Innovation in Milwaukee (MiKE)

Greater Milwaukee Committee

Funding Received: 2011
Milwaukee, WI
Funding Period: 1 year and 5 months
February 5, 2012

Life is rad. Make it matter.

When our featured speaker Katherine von Jan, CEO of RadMatter, stepped off the plane in Milwaukee last week, she was singing the theme song of Laverne and Shirley. Literally.

“Give us any chance, we'll take it. Give us any rule, we'll break it. We're gonna make our dreams come true. Doin' it our way.”

Ah Milwaukee, home of beer, brats, the Brewers... and now one of the fastest growing tech meetup cities in the world. Not exactly what you think of when you picture Laverne and Shirley.

But that’s why we like to play host in Milwaukee. We’re not the type of city to boast about our vast creative assets (4.2% of all regional jobs are in the creative industries), so we get a kick out of seeing visitors’ reaction to our fair city. Sure, the beer is inexpensive, especially if you order a good ol' PBR, but the city is filled with gems like the Iron Horse Hotel, a century-old warehouse filled with custom artwork, including floor to ceiling murals of local women, in fashion-forward, provocative images.

We were lucky enough to snag von Jan for a few days to speak about her company,
RadMatter, a digital talent scout that matches students and companies for epic success. RadMatter creates a place for students to tackle real challenges for the most coveted brands in the world.

A bit of a futurist, von Jan believes that in order for learning to be effective, it needs to have the excitement and engagement of a really great game. After all, if you deconstruct the fun in any game, you’ll find that what makes it enjoyable is the challenge. And what is a challenge but a built-in learning process?

In order to progress in a game, you must learn. When you actively engage with a game, your mind is experiencing the pleasure of grappling with (and coming to understand) a new system. This is true whether the game is considered “entertainment” (e.g., World of Warcraft) or “serious” (e.g., an FAA-approved flight simulator).

Von Jan is looking to harness the power of well-designed games to redefine training, interviewing and recruitment, the result being a group of highly motivated learners who avidly engage with and apply problem-solving skills.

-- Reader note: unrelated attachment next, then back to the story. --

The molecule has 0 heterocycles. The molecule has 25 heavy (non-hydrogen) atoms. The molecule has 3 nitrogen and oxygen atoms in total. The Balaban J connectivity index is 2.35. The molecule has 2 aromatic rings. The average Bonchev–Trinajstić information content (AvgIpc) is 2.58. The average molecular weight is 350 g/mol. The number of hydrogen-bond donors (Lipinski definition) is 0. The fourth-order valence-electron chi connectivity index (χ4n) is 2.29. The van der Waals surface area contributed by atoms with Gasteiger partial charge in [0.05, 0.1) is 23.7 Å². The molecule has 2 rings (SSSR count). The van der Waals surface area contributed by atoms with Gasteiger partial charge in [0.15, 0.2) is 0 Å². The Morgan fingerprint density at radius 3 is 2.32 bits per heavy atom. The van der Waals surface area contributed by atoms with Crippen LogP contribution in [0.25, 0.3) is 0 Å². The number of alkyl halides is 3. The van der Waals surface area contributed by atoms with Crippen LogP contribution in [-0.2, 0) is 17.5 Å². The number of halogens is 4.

As part of her visit, von Jan ran a group of students and professionals through an hour-long workshop. Each team selected an area of focus and built a challenge statement for college students to respond to.

One team, led by Ricky Bellows, President and Founder of Gigga-bites, created this challenge:

“Find ways to enjoy new media without distraction. We're all distracted—when we watch TV we have internet on, text and more. We're a media company that wants your full attention. What do we need to do to capture your full attention and get you to turn everything else off?”

Bellows is dead on. Schools and offices are filled with people who have never known a world without videogames, cell phones and the internet. And because of that, people habitually divide their attention among several things at once.

Competition for the fractured attentions of students and employees is tougher than it’s ever been. We see it every day ourselves—when’s the last time you sat through a staff meeting without at least one (if not all) of your co-workers checking their email? In this environment, unidirectional training such as lectures, manuals, workbooks, videos, and online, click-through reading material can quickly lose preoccupied target audiences.

The chronic problem of how to win students’ attention in order to teach has become acute. Well-designed digital games—complete with realistic settings and compelling narratives—are able to cut through distractions and engage people in a way that few other methods can.

As passive training methods grow antiquated, von Jan is drawing attention to a changing workforce that lives an ever more interactive, multimedia, user-controlled lifestyle. MiKE in many ways is trying to do the same thing by drawing attention to outdated processes and establishments (whether it’s a run-down mall in downtown Milwaukee or a water meter) and find ways to utilize fresh thinking to create something not only new, but truly rad.